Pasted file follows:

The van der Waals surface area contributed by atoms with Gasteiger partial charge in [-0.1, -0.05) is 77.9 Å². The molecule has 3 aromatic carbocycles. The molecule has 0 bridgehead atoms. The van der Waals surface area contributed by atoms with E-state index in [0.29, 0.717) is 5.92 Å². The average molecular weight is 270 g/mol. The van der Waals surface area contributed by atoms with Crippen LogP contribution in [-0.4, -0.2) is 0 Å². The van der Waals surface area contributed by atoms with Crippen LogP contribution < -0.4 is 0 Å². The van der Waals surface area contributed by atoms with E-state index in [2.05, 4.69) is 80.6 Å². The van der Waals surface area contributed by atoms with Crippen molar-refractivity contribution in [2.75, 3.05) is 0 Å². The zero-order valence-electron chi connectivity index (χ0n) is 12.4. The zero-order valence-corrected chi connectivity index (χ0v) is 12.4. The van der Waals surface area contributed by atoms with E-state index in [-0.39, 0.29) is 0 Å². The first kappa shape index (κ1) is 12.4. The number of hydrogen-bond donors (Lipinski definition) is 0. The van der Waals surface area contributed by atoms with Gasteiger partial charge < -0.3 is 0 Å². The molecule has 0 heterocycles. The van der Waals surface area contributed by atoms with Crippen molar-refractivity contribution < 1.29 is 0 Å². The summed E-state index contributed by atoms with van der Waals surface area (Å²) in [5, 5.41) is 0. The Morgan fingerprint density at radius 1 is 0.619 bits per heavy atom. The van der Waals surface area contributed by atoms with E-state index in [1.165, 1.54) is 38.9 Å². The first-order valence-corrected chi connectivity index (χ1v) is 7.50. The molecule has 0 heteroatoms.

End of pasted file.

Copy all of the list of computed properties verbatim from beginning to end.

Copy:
The van der Waals surface area contributed by atoms with Gasteiger partial charge in [-0.1, -0.05) is 77.9 Å². The molecule has 3 aromatic carbocycles. The molecule has 0 bridgehead atoms. The van der Waals surface area contributed by atoms with E-state index in [0.29, 0.717) is 5.92 Å². The average molecular weight is 270 g/mol. The van der Waals surface area contributed by atoms with Crippen LogP contribution in [-0.4, -0.2) is 0 Å². The van der Waals surface area contributed by atoms with Crippen LogP contribution < -0.4 is 0 Å². The van der Waals surface area contributed by atoms with E-state index in [2.05, 4.69) is 80.6 Å². The van der Waals surface area contributed by atoms with Crippen molar-refractivity contribution in [2.75, 3.05) is 0 Å². The zero-order valence-electron chi connectivity index (χ0n) is 12.4. The zero-order valence-corrected chi connectivity index (χ0v) is 12.4. The van der Waals surface area contributed by atoms with E-state index in [-0.39, 0.29) is 0 Å². The first kappa shape index (κ1) is 12.4. The number of hydrogen-bond donors (Lipinski definition) is 0. The van der Waals surface area contributed by atoms with Gasteiger partial charge < -0.3 is 0 Å². The molecule has 0 heterocycles. The van der Waals surface area contributed by atoms with Crippen molar-refractivity contribution < 1.29 is 0 Å². The summed E-state index contributed by atoms with van der Waals surface area (Å²) in [5, 5.41) is 0. The Morgan fingerprint density at radius 1 is 0.619 bits per heavy atom. The van der Waals surface area contributed by atoms with E-state index in [1.165, 1.54) is 38.9 Å². The first-order valence-corrected chi connectivity index (χ1v) is 7.50. The molecule has 0 heteroatoms.